Photo by Tracy Grace Photography (dot com)
I can do nothing until this post comes out of my head, because it keeps bobbing around my brain and the more I think about it, the more thoughts come flying toward it... this blob of information, thoughts, feelings, that need to get purged onto my blog.
I'm sad. There, I said it again... Sad, because John Michael has so much to say, and is really trying to say words to communicate, and sometimes I just don't get it.
Here's a recent conversation between John Michael and myself from last night...
"Yes, John Michael?"
"A horse? Yes, a horse says "nay nay"".
He throws his head back and says, "NO!"
"Yes, John Michael, what is it, Son?"
"Do you mean airplane, like you saw in the book?"
"NO!" [tears are forming]
"Can you show me or point?"
"Awh!" and he walks away frustrated.
We both end up frustrated, because he wants to tell me something on his mind, and it's not coming out in a way I understand.
Doug feels the same way.
I know it's a phase, but it could be a long phase... My friends tell me that speech in kids with Ds often takes off around 5 to 7 years of age. Well, I understand, rationally, but it's hard sometimes when you can't understand your kid!
On a positive note, John Michael has many, many (150 or so) words that I understand and that's EXCELLENT! He understands most of what I say and usually answers with one to three words in reply. It's those times in the car or at home when he has something on his mind and can't put the words together clearly. So last night as I tucked him into bed, I talked to him assuming he could understand every. single. word. I. was. saying.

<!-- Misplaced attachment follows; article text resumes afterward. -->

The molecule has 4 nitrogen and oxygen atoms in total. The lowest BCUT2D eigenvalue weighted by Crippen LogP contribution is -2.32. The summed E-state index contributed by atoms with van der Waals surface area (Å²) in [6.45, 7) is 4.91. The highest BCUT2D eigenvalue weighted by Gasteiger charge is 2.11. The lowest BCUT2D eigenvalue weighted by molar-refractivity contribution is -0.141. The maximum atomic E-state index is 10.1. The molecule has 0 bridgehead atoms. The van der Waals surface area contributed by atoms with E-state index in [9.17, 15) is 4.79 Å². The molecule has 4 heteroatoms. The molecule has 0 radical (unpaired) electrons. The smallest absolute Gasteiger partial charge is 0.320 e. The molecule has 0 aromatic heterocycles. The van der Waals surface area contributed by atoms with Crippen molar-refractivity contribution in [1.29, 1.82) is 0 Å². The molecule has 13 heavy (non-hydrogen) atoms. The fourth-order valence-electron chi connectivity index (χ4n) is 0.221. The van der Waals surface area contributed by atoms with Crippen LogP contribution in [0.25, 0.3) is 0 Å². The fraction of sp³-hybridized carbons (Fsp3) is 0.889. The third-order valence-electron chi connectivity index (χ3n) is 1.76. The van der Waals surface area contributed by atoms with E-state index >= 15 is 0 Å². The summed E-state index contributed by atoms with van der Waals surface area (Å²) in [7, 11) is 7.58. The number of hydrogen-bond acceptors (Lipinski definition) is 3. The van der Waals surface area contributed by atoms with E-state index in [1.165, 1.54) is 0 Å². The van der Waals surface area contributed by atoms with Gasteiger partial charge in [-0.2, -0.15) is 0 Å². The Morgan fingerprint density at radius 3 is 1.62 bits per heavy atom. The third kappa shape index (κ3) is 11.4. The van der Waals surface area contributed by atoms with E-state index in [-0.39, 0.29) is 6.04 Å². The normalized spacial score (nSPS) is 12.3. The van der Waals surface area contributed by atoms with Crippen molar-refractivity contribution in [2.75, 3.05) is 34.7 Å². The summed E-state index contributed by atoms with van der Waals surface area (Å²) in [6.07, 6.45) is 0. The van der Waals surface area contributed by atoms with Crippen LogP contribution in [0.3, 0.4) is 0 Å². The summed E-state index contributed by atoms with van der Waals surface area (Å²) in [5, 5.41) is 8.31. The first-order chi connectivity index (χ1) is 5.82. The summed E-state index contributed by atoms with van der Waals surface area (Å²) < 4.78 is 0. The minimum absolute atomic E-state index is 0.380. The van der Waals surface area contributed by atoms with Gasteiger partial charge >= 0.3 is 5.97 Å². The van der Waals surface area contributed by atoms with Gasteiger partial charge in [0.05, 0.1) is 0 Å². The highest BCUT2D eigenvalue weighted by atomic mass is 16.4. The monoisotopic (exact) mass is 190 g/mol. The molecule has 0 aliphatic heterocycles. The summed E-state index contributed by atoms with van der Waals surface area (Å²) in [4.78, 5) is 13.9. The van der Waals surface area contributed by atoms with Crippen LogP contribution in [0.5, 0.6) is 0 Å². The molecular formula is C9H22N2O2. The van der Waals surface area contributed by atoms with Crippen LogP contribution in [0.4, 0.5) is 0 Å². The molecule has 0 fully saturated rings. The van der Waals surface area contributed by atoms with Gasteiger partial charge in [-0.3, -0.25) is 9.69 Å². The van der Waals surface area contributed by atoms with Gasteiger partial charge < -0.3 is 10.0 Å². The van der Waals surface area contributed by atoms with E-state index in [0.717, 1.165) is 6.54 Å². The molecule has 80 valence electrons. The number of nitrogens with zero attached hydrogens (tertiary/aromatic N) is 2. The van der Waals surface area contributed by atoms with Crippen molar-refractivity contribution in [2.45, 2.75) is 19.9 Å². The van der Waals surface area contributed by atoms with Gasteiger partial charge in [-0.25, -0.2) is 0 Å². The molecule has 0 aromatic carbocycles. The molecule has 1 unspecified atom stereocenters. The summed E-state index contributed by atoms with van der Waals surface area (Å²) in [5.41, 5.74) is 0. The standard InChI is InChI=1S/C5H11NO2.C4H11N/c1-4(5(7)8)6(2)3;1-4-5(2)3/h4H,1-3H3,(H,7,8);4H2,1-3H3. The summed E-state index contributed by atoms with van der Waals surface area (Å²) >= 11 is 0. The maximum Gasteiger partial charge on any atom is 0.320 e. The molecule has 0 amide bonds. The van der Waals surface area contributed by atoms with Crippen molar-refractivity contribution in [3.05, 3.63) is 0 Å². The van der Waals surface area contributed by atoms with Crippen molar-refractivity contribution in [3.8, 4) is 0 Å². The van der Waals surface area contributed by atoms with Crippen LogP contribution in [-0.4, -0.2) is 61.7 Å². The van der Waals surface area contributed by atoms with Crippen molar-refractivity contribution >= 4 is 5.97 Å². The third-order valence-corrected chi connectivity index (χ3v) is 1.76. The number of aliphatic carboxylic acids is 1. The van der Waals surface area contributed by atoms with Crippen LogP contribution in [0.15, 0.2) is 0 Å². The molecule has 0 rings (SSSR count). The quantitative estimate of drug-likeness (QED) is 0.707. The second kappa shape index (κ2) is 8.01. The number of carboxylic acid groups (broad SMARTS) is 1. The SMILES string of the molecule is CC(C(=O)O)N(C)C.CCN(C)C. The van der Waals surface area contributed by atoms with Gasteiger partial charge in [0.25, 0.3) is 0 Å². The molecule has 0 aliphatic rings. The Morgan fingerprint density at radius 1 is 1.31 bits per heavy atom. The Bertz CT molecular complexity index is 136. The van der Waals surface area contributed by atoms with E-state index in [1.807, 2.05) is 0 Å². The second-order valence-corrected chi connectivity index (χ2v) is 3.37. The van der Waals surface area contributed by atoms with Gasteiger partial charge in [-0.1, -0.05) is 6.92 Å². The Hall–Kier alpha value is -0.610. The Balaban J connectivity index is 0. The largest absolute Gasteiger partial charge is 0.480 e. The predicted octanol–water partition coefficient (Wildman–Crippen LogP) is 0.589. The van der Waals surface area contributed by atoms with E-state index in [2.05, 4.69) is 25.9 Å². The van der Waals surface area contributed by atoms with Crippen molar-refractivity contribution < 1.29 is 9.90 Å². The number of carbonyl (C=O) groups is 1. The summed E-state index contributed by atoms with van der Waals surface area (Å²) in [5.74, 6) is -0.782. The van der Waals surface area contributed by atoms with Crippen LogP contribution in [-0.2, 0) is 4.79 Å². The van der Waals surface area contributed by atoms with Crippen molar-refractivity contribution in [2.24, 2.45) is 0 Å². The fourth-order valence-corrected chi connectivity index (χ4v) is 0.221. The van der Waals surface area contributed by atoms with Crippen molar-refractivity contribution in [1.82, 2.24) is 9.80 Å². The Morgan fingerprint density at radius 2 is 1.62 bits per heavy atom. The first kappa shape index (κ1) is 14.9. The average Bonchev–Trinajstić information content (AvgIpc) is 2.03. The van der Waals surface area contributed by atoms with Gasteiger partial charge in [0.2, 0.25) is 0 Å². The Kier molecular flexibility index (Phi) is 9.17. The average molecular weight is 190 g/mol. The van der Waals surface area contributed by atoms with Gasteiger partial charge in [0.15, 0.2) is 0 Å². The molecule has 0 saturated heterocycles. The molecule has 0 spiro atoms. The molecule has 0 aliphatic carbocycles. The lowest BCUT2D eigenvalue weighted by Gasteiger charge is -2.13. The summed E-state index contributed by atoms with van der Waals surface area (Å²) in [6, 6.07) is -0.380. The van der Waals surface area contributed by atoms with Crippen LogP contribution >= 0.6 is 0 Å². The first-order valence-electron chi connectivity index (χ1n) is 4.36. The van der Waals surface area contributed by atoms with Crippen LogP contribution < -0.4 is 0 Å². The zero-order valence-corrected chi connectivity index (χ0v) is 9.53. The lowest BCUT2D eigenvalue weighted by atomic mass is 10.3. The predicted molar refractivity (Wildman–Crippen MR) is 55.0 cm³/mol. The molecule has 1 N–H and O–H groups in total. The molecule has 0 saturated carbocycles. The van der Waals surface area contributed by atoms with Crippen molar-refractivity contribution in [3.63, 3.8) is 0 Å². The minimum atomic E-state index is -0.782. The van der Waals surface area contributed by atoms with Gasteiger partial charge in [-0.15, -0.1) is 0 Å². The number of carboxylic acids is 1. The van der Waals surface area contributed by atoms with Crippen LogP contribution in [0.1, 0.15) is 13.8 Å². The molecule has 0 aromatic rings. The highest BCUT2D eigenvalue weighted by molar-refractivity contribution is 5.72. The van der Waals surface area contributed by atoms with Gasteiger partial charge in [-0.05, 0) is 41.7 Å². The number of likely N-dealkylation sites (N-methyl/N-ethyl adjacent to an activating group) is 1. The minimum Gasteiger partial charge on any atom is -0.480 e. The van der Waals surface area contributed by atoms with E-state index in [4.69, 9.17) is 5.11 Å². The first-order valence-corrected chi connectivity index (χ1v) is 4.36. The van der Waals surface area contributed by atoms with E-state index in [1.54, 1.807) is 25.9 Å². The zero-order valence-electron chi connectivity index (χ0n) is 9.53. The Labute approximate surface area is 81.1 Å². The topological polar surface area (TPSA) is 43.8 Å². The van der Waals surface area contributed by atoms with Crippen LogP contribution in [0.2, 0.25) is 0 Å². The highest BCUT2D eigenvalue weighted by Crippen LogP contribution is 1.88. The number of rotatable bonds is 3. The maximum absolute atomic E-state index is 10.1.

I stroked his cheek with my fingers and, choking back tears, told him...
"John Michael... Mommy loves you very much and I'm so proud of you. I know you can understand so much of what I say to you, so I want you to know that I understand that you get sad when Mommy doesn't understand a word or something you're trying to tell me. I'm sad, too, and I know it's hard to say the words sometimes. But we'll just keep trying and we'll get it. OK?"
I left the room crying, just as I am right now... Softly, but the pain is there.
I am so darned proud of this boy and sometimes it pains me to know how much he will struggle in life. Luke is a constant reminder of how a typical baby develops and hits his milestones without even blinking twice. So, it's just a short phase I'm in.
Doug and I talked to his speech therapist today and she said that JM being frustrated is a good sign. I tell you, that actually lifted my spirit hearing that. She said that it shows that he has a desire to communicate and just isn't processing the words quickly enough. She is going to start using a PECS (Picture Exchange Communication System) aid to help bridge the gap for a bit. It's a board of pictures of words he's familiar with and he can point to the picture, for example, if he's trying to say airplane and I'm just not getting it. He occasionally uses signs, but has really dropped his signs. He does remember them, though, because he will say the word when I sign something to him.
Finally, the photo, above, really hit me emotionally last night. When I first saw it, I thought it was cute to see the kids running in circles around Doug and I. That's really how we feel many days at this stage in our family life. But last night, I saw the photo in a new way... a way that made me cry again. I saw the three older kids running so fast that their bodies are blurred, and there is John Michael, in focus, not able to keep up... being "slow". Today, seeing it again with new eyes, and reflecting on it more, I think I prefer John Michael's pace... bringing us into the slower lane, enjoying the small things in life and living in focus...
Then, out of the blue, John Michael says to all of us in the car... "love you, kee kee (Nic)" "love you, deddah" "love you, nanna" "love you, Looo" "love you, Mom" "love you, Dadda" and all the pain and tears lift and it's a beautiful day with our very sweet, beautiful boy.